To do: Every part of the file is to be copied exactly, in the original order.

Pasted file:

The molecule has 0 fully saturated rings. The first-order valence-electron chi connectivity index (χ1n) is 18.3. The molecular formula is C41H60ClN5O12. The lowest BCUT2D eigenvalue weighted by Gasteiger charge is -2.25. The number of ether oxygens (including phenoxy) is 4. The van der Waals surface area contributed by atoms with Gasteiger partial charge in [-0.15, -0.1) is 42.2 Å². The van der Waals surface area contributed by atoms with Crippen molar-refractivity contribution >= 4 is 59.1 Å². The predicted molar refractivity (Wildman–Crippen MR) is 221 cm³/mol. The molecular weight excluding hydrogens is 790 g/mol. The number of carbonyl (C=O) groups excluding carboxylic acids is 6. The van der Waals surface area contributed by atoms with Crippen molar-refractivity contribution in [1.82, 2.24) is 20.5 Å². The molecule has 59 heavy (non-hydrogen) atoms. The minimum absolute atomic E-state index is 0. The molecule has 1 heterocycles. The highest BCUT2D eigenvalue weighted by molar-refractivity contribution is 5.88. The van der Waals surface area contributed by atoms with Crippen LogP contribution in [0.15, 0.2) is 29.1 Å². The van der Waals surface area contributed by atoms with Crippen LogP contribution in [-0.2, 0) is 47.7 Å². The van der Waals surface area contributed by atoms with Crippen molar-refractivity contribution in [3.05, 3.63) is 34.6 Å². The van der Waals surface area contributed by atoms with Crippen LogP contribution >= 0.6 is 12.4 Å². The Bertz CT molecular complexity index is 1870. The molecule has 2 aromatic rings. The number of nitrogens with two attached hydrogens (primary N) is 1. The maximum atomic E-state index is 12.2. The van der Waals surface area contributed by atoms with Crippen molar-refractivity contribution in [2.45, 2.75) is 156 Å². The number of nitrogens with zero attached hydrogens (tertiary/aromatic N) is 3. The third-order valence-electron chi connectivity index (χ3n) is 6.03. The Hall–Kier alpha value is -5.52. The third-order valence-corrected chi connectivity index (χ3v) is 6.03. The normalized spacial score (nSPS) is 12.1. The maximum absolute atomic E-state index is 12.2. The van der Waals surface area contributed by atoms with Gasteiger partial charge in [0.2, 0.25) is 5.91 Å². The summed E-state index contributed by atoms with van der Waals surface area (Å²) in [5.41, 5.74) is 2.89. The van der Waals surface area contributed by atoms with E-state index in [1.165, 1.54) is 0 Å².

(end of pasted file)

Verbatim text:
The molecule has 0 fully saturated rings. The first-order valence-electron chi connectivity index (χ1n) is 18.3. The molecular formula is C41H60ClN5O12. The lowest BCUT2D eigenvalue weighted by Gasteiger charge is -2.25. The number of ether oxygens (including phenoxy) is 4. The van der Waals surface area contributed by atoms with Gasteiger partial charge in [-0.15, -0.1) is 42.2 Å². The van der Waals surface area contributed by atoms with Crippen molar-refractivity contribution >= 4 is 59.1 Å². The predicted molar refractivity (Wildman–Crippen MR) is 221 cm³/mol. The molecular weight excluding hydrogens is 790 g/mol. The number of carbonyl (C=O) groups excluding carboxylic acids is 6. The van der Waals surface area contributed by atoms with Crippen molar-refractivity contribution in [1.82, 2.24) is 20.5 Å². The molecule has 59 heavy (non-hydrogen) atoms. The minimum absolute atomic E-state index is 0. The molecule has 1 heterocycles. The highest BCUT2D eigenvalue weighted by molar-refractivity contribution is 5.88. The van der Waals surface area contributed by atoms with Crippen LogP contribution in [0.15, 0.2) is 29.1 Å². The van der Waals surface area contributed by atoms with Crippen LogP contribution in [-0.2, 0) is 47.7 Å². The van der Waals surface area contributed by atoms with Crippen molar-refractivity contribution in [3.05, 3.63) is 34.6 Å². The van der Waals surface area contributed by atoms with Crippen LogP contribution >= 0.6 is 12.4 Å². The Bertz CT molecular complexity index is 1870. The molecule has 2 aromatic rings. The number of nitrogens with two attached hydrogens (primary N) is 1. The maximum atomic E-state index is 12.2. The van der Waals surface area contributed by atoms with Crippen molar-refractivity contribution in [2.45, 2.75) is 156 Å². The number of nitrogens with zero attached hydrogens (tertiary/aromatic N) is 3. The third-order valence-electron chi connectivity index (χ3n) is 6.03. The Hall–Kier alpha value is -5.52. The third-order valence-corrected chi connectivity index (χ3v) is 6.03. The normalized spacial score (nSPS) is 12.1. The maximum absolute atomic E-state index is 12.2. The van der Waals surface area contributed by atoms with Gasteiger partial charge in [0.2, 0.25) is 5.91 Å². The summed E-state index contributed by atoms with van der Waals surface area (Å²) in [5.41, 5.74) is 2.89. The van der Waals surface area contributed by atoms with E-state index in [1.165, 1.54) is 0 Å².